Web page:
Anti-corruption control - Companies should devise and implement internal controls to prevent or detect various forms of abuse, corruption and other malpractice based on the findings of the corruption risk reviews (point 4 above).
Training and communication - Companies should promote an ethical, anti-corruption and compliant culture within the organisation through effective communication of the anti-corruption policy (point 3 above), and corruption prevention capacity building among the staff at all levels.
- Monitoring and review - Companies should monitor and review the anti-corruption programme, the corruption risks and effectiveness of internal controls in response to changes or corruption incidents.
The POBO criminalizes bribery of and by public officials and private individuals in mainly Section 4 and Section 9 of the Ordinance.
A bribe is not limited to monetary form only. The POBO provides a clear definition of “advantage”.
“Advantage” includes money, gifts, loans, contracts, services, etc. but does not include “entertainment”.
“Entertainment” means the provision of food or drink, for consumption on the occasion when it is provided, and of any other entertainment connected with.
“Hospitality”, such as ticket to a performance or sport event and hotel accommodation, is advantage, not entertainment under the POBO.
There is no minimum value or threshold for an advantage to ‘qualify’ as a bribe.
There is no exemption for so-called “facilitation payments” (small payments to fast-track a routine government action) under the anti-bribery law of Hong Kong.
The bribe does not need to be actually accepted as long as an offer is made or an agreement is reached to offer or take a bribe, an offence is committed.
- “Custom” (e.g. trade practice of giving rebates to purchasing staff (買手)) won’t be accepted as a defence.
For Employers/Senior Management
- Set the tone at the top –
- Leadership – playing a key role in corruption prevention. The Chairman, directors, CEO and other senior executives must lead by example, by carrying out business in an ethical manner.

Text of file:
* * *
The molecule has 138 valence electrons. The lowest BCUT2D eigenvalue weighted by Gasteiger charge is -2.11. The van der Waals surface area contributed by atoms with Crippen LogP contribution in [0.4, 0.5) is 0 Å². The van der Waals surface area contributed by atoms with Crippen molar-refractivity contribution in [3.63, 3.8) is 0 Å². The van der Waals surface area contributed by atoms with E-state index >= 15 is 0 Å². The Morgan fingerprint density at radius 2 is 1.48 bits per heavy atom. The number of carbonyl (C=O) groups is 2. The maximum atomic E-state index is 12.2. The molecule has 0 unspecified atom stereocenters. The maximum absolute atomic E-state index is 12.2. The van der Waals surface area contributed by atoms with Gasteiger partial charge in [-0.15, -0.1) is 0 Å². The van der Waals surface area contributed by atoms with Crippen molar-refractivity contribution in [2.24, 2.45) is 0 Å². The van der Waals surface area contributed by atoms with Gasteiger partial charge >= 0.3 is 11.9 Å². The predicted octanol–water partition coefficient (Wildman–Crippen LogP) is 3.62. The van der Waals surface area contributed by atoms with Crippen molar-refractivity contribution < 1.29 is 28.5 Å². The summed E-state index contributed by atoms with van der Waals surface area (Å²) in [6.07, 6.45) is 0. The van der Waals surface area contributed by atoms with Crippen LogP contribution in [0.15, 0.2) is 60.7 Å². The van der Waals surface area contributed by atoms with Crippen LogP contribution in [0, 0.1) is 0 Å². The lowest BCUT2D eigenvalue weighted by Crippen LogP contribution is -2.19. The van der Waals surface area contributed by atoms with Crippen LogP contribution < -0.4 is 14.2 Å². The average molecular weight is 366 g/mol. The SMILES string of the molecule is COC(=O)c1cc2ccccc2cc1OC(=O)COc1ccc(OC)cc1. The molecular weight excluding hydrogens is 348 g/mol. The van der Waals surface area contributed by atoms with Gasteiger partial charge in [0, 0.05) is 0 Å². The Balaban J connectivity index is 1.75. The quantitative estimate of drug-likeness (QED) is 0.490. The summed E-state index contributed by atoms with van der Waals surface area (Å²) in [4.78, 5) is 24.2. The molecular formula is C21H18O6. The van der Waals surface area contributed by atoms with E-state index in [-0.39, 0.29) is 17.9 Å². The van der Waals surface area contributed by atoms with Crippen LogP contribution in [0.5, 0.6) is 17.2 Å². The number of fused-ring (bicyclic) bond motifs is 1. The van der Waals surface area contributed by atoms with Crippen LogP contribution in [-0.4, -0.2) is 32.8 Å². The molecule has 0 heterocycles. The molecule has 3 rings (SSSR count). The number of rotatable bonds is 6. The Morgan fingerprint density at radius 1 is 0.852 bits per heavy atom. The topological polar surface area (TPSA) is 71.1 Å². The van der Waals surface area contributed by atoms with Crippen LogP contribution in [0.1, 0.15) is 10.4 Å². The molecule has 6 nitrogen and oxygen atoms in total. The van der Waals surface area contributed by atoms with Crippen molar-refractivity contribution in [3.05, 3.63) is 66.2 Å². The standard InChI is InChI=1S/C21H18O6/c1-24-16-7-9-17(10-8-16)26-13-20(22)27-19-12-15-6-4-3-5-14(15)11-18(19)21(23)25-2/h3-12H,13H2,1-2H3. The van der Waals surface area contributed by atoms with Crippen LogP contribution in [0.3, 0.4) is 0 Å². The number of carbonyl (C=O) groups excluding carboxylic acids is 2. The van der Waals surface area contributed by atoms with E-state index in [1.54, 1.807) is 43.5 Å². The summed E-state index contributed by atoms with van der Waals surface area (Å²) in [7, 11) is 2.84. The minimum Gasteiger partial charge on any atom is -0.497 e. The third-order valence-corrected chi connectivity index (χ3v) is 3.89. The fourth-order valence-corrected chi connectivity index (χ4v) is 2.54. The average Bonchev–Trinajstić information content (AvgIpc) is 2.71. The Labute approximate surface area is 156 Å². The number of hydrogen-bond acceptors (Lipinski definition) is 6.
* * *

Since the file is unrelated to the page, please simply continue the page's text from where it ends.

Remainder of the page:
- Clearly set out the company’s commitment to ethical and clean business practices; and the anti-bribery policy and rules.
- Lay down company policy and rules governing acceptance and offer of advantages (e.g. gifts, facilitation payment), entertainment, etc.
- Suggest doing this by issuing a Code of Conduct which should cover both directors and staff –
- Do you want to have a sample Code?
- Set out the company rules and devise a mechanism for managing conflict of interest.
- Carry out corruption and fraud risk assessment regularly – to identify the high risk and corruption prone operations/areas (e.g. procurement, sales).
- Put in place sound management system and appropriate control measures.
- We can help in corruption risk assessment and advising on the proper controls. Contact Us.
- Ensure the company’s anti-corruption policies and rules are effectively communicated to all directors/staff, and provide necessary training.
- Ensure compliance with the laid down policies and guidelines; and take appropriate actions to handle any non-compliance.
- Help the company implement proper procedures and exercise necessary controls.
Exercise supervision over staff and operations to ensure compliance with the policies and procedures.